The mystique of the Ace Pilot has been around as long as there have been airplanes used for combat. Aces likely got their start in the popular imagination through a combination of newspapers and the fact that they were few and easily recognisable. According to The Other Wiki, the majority of victories in aerial combat during World War I were won by about 5% of all pilots and these pilots were honoured highly, receiving major publicity to boost morale at home. The Germans in particular had a very exacting standard for confirming kills and the requirements to earn their highest award for gallantry actually went up as the war went on. Only in France and the US were they really called aces; the British actually used the term "star turn" to describe them, a showbiz term for the featured show or performer in a theatre.
It may be a cultural thing as well with a lot of the Ace Pilot mystique coming from Europe and the US, where planes were first invented. The sky is a big thing for us in the West. Quick, think of a bird. Any bird. What's the first thing that comes to mind? It was most likely something like "beauty" or "freedom". Now think of a bird of prey. You'd probably get something like "sleek" or "graceful" or "deadly". We have a very romantic image of things that fly. During the war both sides printed a lot of propaganda to boost morale in the trenches, including one piece about a group of angels that supposedly appeared to save a group of British soldiers that were about to be overrun. Also unique to Europe was the idea of the Knight in Shining Armor, which may also have played a part in shaping the imagery of the Ace Pilot as some kind of "sky knight". Popular imagination at the time held that there was something almost gentlemanly about air combat and the aces on various sides of the war developed a sort of professional rivalry with one another.
When the war was over, aces still found work as part of unofficial units fighting on different sides in civil wars, in places like Spain and China. The idea of the Ace Pilot most likely spread from there to Japan through American and German sources. It also helped that air power would play an important part of basically any major conflict from that point until the modern era. The Battle of Britain. Pearl Harbor. Dresden. Midway. Hiroshima and Nagasaki. Both the greatest and most terrible moments of World War II involved aircraft of some kind, although naturally fighter pilots continued to be more glamorous than bomber pilots. In the Pacific, the Aircraft Carrier was the weapon of choice, eventually pushing the Battleship the way of the Dodo. The infamous Japanese suicide pilots were called kamikaze, most often translated as the Divine Wind in reference to a typhoon that wiped out a Mongolian fleet trying to invade Japan way back in ancient times. In other words, a miracle that would turn the tide against the Americans.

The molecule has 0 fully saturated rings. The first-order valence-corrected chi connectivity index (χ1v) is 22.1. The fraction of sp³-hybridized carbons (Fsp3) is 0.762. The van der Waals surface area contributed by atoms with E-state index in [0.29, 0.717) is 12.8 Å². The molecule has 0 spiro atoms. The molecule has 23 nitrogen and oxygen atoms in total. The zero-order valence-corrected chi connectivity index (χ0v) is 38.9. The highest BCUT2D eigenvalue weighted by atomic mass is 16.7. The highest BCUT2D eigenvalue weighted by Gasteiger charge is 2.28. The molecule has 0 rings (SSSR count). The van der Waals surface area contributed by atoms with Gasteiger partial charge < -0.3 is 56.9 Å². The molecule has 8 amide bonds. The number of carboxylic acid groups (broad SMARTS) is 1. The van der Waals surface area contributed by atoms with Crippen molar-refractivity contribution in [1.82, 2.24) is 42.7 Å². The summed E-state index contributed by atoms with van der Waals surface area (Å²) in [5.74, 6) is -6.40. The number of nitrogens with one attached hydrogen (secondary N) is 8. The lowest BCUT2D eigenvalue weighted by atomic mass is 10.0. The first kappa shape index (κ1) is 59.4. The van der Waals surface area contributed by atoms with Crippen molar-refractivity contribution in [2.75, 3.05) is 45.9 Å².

It isn't just fighters that have helped build this image. It's doubtful that anyone will forget the iconic image in Apocalypse Now of helicopters and Wagner. Orchestral Bombing is also its own trope, demonstrating the power of air power in the public imagination. The reason why people switched to guerilla warfare when they wanted to win is precisely because of things like air power - if they stuck their heads out in the open they would be vaporised in an instant, so they don't. Even if air forces around the world don't encourage this image they do nothing to discourage it and to this day the major world powers maintain aerial demonstration teams drawn from their air forces - the Thunderbirds (USAF), Blue Angels (US Navy), Russian Knights (Russian Air Force) and so on. Military aviation is now a multi-billion dollar industry and big countries throw good money after bad into the black holes that are fighter development projects so that they can have the best toys.
In short, all of military history for the 20th and 21st centuries has culminated in the creation of Ace Combat. Think of that what you will.